June 1, 2024

Hillsboro Elementary School Playground Project

The playground was described as an “ugly water-filled dusty playground.”  When it rained, the area couldn’t be used, and when it was dry, there was a lot of dust.  The school principal said he didn’t like to take a family new to Hillsboro out back on a tour and show them the playground.  He wondered what the parents would think seeing the clean school facilities and then looking out at the rusty merry-go-round and the dirt and mud.

In 2013, the two playground areas surrounding the Hillsboro Elementary School were in bad shape.  The Hillsboro Elementary School Site Council established a playground committee, comprised of parents, to plan fundraisers to pay for sprucing up and making some playground improvements.

Then it rained and the committee saw what it looked like.  The focus quickly went from a project of sprucing up to needing to do something about the surface material.  As the committee gathered more information, the scope of the project continued to evolve as one change led to another change required to remain in compliance with regulations.

This led to the decision that if they were going to raise money for the playgrounds, they needed to do it right.  What started as a project estimated to cost a few thousand dollars turned into a $185,000 project to replace the north playground in its entirety as well as all of the current surfacing on both playgrounds.

Faced with the prospect of needing to raise significantly more than the $8,000 already raised through soup suppers, farmers market meals and a carnival, the committee turned to other possible sources.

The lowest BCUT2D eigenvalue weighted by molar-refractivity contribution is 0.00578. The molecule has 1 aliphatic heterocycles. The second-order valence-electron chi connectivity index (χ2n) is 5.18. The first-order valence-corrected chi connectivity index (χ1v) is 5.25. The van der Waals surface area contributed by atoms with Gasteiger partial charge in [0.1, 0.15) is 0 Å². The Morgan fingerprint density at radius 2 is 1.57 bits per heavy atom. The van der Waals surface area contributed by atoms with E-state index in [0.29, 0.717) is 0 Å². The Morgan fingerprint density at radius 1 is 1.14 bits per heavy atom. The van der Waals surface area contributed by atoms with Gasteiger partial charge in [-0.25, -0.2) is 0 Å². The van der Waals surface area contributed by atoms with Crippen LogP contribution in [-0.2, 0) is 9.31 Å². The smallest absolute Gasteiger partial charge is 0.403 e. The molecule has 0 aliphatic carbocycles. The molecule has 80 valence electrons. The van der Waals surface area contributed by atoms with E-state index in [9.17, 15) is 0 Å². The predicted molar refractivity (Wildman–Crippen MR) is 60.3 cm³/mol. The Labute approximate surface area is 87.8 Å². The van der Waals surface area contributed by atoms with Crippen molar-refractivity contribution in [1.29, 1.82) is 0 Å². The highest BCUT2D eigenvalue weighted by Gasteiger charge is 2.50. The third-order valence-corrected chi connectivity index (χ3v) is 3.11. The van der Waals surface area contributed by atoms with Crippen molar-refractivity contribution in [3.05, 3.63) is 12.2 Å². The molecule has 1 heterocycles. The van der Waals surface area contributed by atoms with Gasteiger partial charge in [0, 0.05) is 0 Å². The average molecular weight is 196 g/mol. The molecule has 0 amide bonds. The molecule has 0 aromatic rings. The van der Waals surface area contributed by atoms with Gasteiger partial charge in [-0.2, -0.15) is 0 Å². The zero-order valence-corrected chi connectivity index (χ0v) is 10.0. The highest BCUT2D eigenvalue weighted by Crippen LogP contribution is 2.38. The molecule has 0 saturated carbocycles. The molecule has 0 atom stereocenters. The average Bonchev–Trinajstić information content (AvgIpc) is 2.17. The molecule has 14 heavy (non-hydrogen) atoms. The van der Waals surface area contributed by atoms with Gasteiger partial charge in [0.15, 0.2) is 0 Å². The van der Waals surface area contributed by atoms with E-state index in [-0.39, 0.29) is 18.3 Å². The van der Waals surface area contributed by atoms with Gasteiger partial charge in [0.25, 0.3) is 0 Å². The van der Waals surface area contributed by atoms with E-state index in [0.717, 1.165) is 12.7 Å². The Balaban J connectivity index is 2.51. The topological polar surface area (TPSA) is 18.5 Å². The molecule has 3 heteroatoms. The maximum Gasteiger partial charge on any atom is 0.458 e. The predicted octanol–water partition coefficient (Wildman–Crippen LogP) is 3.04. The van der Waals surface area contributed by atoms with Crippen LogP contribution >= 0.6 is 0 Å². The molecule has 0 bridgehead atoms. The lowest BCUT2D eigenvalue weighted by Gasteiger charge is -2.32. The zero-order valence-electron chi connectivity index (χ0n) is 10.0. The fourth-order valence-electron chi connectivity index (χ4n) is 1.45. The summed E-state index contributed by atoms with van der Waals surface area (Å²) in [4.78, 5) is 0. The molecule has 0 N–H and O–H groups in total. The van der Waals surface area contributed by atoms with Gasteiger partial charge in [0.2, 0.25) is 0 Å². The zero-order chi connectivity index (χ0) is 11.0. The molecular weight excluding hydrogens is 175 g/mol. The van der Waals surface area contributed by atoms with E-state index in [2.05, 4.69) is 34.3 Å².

The first stop was the Hillsboro Community Foundation.  In October 2014, the playground committee presented the project at a meeting of the HCF Board, hoping to obtain around $5,000 from the Kansas Health Foundation Fund.

After hearing the presentation and seeing the efforts already made toward the project, the HCF Board decided to grant $25,750 through the Marga Ebel Health Fund and the Kansas Health Foundation Fund.  The grant would not only give the committee a great boost toward their goal, but a boost toward increasing the matching grant they could apply for from the Kansas Department of Health and Environment.

The KDHE grant program would match funds raised locally with state funding.  Applicants who got the grant had to show that they had done significant fundraising on their own.  The HCF grant helped provide momentum to the playground project and kicked off a larger fundraising campaign to raise local funds. 

In May 2015, KDHE awarded a $48,674 matching grant for the playground project.  Other non-matching funds were contributed to the project, mostly from the USD 410 Board of Education capital outlay fund, to reach the final $215,000 total cost.

Work on the playgrounds began immediately afterwards and was completed by the start of the new school year in 2015.  At the dedication ceremony, it was noted that the project had been a “truly community effort” that involved many contributions, both large and small.   

The decision behind the HCF grant illustrates the ongoing importance HCF boards have placed on health and recreation needs in the community over the years, and the role HCF can help play in obtaining matching grants from sources outside of the community